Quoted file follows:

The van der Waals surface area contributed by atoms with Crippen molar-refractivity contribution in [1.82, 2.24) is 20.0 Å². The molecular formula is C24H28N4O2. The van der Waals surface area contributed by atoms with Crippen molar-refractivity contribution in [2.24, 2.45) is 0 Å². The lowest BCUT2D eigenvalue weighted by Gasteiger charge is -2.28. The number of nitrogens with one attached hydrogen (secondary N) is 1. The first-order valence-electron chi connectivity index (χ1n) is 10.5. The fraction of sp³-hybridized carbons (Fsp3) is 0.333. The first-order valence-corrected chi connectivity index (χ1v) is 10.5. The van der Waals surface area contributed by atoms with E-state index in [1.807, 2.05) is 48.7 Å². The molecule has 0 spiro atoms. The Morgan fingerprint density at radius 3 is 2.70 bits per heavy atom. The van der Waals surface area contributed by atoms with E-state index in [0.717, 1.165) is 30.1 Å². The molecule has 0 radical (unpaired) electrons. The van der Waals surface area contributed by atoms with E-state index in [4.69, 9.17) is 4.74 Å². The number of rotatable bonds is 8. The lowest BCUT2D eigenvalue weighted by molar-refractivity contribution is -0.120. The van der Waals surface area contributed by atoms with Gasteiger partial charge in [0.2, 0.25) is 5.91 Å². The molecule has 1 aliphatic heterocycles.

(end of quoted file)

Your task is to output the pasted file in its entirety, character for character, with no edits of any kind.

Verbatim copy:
The van der Waals surface area contributed by atoms with Crippen molar-refractivity contribution in [1.82, 2.24) is 20.0 Å². The molecular formula is C24H28N4O2. The van der Waals surface area contributed by atoms with Crippen molar-refractivity contribution in [2.24, 2.45) is 0 Å². The lowest BCUT2D eigenvalue weighted by Gasteiger charge is -2.28. The number of nitrogens with one attached hydrogen (secondary N) is 1. The first-order valence-electron chi connectivity index (χ1n) is 10.5. The fraction of sp³-hybridized carbons (Fsp3) is 0.333. The first-order valence-corrected chi connectivity index (χ1v) is 10.5. The van der Waals surface area contributed by atoms with E-state index in [1.807, 2.05) is 48.7 Å². The molecule has 0 spiro atoms. The Morgan fingerprint density at radius 3 is 2.70 bits per heavy atom. The van der Waals surface area contributed by atoms with E-state index in [0.717, 1.165) is 30.1 Å². The molecule has 0 radical (unpaired) electrons. The van der Waals surface area contributed by atoms with E-state index in [4.69, 9.17) is 4.74 Å². The number of rotatable bonds is 8. The lowest BCUT2D eigenvalue weighted by molar-refractivity contribution is -0.120. The van der Waals surface area contributed by atoms with Gasteiger partial charge in [0.2, 0.25) is 5.91 Å². The molecule has 1 aliphatic heterocycles.